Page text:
Now the project will be created with some files. You have the deploy azureresourcegroup powershell script which is used to actually create and deploy a resourcegroup using the templates files. Azcopy is used within the script to upload the template to a storage container.

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Now by default the template is of course empty, so we need to add some resources to it.

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Now this also gives a list of resources that can be added to the template.

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So these templates also verify what prerequisites are needed to the tempalte

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We can now also see that when we added a storage account, virtual network and a virtual machine a bunch of paramteres are added to the JSON template

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If we drill into some of the paramteres we can see what kind of values are allowed. For instance on StorageAccountType

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We can see that the default value for the Storage Account is Locally redundant in the template, we can change the value if we want to. These we need to chage before deploying it. For instance also VM username and password are not set and we need to define those values before deploying it or else the deployment will fail.,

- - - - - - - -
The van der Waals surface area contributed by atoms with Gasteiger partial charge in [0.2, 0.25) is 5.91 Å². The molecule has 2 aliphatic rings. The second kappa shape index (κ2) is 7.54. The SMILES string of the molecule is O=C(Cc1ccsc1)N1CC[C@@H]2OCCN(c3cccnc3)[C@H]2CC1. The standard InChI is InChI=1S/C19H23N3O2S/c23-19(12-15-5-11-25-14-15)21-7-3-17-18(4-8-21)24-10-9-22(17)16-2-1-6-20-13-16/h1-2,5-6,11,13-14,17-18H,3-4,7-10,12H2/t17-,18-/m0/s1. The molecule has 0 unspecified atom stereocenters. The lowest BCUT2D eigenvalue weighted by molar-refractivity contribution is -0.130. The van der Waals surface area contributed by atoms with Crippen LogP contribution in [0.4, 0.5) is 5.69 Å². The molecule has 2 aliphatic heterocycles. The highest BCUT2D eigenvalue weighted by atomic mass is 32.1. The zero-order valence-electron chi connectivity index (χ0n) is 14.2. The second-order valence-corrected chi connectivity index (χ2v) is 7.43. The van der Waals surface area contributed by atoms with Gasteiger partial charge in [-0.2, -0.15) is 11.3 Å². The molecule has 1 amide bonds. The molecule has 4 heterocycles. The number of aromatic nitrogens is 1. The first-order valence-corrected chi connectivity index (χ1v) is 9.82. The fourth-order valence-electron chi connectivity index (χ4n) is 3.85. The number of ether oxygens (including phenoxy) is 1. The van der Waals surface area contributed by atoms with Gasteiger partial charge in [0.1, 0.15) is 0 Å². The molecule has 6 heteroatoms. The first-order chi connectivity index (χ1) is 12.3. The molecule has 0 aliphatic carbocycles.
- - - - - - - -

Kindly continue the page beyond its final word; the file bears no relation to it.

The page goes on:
Then we also have some variables that we can alter, for instance vNet subnet prefix and IP prenix.

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After we are done adding our components and defining our variables and paramteres to the project we can deploy it by right clicking on the resource group in the solution explorer and choosing new deployment

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Then choose a Microsoft Azure account and a valid subscription

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And then choose Deploy, make sure to follow on the output window in Visual Studio to make sure that you dont get any error messages. Because it will validate the paramteres that are inserted to see if they comply or if you hare missing any information.

NOTE: you will also get this dialog box if there are some paramters that are not entered

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Now after we have deployed the resource group template we can verify that it is there by going into the Azure Portal and looking into the resource group

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Now that the resource group is there, if we need to do any updates like for instance change a virtual machine instance size we can just update the project and re-deplopy it, it will then update the virtual machine.

But note that this is still under preview and should not be used in production stuff in Azure quite yet, and using templates from GitHub for some reason the JSON outline view does not appear.